'Unprecedented' reaction to royal boob job story

The Local Denmark
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'Unprecedented' reaction to royal boob job story
Royal watchers said the reaction to the Princess Marie story was "unprecedented". Photo: Torben Christensen/Scanpix

The Danish Royal House made the unusual move of sending out a press release to counter a gossip magazine's report that Princess Marie had undergone breast enhancement surgery.


The new edition of magazine Her & Nu will carry a retraction and a public apology for a previous story that claimed that Princess Marie enlarged her breasts while in Lithuania over the summer. 
“There is now a little bit more Marie. The 39-year-old princess went under the plastic surgeon’s knife to get larger breasts,” the magazine reported in its September 30th edition. 
According to the magazine’s editor-in-chief, Erling Tind, Her & Nu was given the information from employees at the plastic surgery clinic reportedly visited by Marie. 
Tind said that he was immediately contacted by The Danish Royal House, which demanded a retraction of a story that it contends is utterly false. Tind then went back to his sources, who firmly stood by the story. But he said the magazine agreed to capitulate to the royals’ demands because it couldn’t prove the report was true without revealing the identity of its sources.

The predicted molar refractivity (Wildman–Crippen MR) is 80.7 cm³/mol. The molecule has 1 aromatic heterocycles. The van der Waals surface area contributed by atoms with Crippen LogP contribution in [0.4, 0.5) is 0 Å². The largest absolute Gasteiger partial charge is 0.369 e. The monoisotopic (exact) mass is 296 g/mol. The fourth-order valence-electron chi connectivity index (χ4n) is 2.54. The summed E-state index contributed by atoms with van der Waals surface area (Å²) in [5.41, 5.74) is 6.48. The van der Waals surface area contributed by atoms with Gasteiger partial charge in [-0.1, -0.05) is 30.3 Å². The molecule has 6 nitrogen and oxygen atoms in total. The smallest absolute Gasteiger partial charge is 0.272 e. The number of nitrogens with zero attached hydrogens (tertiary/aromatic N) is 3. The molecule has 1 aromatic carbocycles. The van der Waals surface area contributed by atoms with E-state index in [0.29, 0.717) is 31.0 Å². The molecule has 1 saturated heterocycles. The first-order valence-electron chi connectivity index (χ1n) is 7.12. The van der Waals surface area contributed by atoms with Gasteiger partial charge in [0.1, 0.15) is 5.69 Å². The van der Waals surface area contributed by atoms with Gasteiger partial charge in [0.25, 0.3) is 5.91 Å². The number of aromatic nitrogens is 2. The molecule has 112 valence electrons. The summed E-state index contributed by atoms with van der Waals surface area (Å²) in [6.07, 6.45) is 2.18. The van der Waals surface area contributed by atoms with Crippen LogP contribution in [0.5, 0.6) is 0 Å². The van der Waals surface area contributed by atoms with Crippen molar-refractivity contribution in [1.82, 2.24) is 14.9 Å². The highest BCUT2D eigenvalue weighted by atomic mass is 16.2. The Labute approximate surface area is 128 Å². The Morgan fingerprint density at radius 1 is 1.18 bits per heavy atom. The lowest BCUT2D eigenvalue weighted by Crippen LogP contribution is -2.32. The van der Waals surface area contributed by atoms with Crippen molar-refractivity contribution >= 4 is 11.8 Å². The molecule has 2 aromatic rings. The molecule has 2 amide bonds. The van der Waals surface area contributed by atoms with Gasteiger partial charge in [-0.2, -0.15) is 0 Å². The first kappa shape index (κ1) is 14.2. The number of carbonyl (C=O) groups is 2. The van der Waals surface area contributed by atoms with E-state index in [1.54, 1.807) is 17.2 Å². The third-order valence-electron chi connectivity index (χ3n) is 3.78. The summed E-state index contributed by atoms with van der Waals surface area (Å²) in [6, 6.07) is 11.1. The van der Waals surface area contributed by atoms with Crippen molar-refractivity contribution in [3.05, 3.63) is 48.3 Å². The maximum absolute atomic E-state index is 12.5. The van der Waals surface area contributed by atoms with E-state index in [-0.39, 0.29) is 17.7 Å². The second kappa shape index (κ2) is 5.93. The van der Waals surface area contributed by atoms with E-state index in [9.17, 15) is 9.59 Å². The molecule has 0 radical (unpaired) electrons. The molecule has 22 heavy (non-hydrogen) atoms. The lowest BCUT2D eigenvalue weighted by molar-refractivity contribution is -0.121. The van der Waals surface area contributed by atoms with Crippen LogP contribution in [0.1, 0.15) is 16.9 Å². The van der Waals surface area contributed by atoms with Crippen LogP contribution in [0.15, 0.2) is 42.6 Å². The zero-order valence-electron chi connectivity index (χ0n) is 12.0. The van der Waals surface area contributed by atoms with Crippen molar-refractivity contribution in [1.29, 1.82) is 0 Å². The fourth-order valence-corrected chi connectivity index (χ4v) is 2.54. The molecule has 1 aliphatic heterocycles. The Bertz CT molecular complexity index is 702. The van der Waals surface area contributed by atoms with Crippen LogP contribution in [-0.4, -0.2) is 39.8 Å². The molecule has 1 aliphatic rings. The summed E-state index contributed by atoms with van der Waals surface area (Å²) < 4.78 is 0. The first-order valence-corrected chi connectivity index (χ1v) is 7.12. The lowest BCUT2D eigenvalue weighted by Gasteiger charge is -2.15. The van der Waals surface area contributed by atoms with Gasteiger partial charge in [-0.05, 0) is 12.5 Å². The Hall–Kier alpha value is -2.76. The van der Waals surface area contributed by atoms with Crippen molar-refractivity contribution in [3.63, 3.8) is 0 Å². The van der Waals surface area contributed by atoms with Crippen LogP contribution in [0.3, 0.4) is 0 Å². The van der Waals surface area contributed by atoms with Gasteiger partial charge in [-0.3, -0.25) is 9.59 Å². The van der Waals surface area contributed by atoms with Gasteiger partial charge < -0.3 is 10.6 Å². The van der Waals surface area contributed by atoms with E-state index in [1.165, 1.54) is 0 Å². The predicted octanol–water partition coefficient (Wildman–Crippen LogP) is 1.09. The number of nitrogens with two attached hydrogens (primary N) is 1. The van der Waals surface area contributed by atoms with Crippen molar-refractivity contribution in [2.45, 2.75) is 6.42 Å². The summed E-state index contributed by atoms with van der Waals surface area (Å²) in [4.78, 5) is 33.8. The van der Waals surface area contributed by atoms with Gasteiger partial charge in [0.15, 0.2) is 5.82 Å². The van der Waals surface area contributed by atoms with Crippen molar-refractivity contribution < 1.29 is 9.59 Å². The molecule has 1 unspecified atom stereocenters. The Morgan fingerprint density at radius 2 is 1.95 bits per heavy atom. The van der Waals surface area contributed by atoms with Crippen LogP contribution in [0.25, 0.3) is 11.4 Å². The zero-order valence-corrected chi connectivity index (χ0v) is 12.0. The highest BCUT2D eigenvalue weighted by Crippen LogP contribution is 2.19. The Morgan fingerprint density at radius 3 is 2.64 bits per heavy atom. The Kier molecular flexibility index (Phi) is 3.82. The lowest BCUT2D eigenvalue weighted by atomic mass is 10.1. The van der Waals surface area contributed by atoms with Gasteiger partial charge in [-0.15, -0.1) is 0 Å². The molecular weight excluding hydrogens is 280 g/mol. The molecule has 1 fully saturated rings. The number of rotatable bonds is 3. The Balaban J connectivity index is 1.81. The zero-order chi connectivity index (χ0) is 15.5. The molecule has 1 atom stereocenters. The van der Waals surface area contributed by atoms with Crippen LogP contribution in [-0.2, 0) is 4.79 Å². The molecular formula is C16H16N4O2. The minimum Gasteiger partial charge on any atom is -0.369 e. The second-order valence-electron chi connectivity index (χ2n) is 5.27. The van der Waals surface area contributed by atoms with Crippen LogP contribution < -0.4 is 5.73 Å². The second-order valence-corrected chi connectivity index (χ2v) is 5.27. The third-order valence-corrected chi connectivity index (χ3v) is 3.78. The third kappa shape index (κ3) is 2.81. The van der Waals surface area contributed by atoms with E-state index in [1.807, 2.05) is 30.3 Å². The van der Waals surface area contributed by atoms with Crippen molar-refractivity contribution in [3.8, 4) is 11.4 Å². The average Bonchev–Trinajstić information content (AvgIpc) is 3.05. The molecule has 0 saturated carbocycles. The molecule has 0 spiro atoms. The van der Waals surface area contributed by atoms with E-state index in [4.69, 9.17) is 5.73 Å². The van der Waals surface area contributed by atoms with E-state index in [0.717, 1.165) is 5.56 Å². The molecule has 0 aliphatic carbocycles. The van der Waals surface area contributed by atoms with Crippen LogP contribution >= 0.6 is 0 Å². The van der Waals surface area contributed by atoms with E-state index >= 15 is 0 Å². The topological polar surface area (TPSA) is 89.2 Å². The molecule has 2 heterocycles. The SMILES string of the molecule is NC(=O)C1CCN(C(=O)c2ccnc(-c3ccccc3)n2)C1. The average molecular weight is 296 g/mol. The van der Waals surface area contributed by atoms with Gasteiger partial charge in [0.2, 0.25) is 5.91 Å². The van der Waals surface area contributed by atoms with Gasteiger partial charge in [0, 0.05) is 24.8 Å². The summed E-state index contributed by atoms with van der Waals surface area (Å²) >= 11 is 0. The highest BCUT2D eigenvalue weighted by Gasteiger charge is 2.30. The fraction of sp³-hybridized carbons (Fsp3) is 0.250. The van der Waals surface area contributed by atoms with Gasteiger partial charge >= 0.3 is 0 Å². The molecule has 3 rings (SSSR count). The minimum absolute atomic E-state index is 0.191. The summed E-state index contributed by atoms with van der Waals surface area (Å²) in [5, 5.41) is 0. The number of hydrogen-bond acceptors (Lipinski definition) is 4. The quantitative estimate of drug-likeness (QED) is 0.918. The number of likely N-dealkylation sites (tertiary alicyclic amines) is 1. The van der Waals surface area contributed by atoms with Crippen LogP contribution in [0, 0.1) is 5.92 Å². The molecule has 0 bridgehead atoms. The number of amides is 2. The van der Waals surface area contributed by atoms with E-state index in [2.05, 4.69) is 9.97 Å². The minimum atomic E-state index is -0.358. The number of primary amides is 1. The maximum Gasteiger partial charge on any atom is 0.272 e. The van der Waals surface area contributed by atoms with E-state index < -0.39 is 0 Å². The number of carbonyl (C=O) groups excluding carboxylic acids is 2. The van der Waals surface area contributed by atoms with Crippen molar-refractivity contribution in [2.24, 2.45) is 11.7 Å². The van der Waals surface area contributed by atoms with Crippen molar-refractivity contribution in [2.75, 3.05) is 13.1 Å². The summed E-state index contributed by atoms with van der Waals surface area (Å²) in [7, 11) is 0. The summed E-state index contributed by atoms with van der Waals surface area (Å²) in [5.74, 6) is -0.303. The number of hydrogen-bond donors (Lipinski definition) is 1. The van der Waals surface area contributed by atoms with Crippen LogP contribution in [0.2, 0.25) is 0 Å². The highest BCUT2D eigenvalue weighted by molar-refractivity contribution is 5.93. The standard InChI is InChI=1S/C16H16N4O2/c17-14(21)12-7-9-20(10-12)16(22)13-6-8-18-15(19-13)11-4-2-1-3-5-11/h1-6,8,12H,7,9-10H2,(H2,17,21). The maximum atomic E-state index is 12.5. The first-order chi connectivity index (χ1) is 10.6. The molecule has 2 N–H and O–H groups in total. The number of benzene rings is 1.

“It is a principal decision that we would rather withdraw the story than reveal our sources,” he told tabloid BT. 
Her & Nu’s new edition includes a retraction for the Marie story on page three, but the Royal House decided to take things a step further on Tuesday by sending out what a long-time royal watcher called a “sensational” press release which contained the full text of Her & Nu’s retraction. 
“The Royal House informs us that H.R.H. Princess Marie has never visited the clinic in question and that the princess has furthermore never been in Lithuania,” the retraction and press release state. 
Trine Larsen, a journalist who has covered the Danish royals for years, told news agency Ritzau that the official press release was an extremely unusual move. 
“I cannot remember an official denial ever being released before,” Larsen said. 
“I think it is because the magazine crossed the line and the princess feels it was a violation of her private life. [The denial] is definitely something the princess was involved in,” she continued. 
Kirsten Sparre, who has studied the Danish royals at the University of Aarhus, also said that the decision to send out a press release was “unprecedented” and that the Royal House's strategy has backfired.
“This is unprecedented, particularly when you think about what the royals normally have to deal with in the press. So I wonder why they are demanding a retraction on precisely this story. And all it does is make it so that even more people are talking about it now,” Sparre told Ritzau. 



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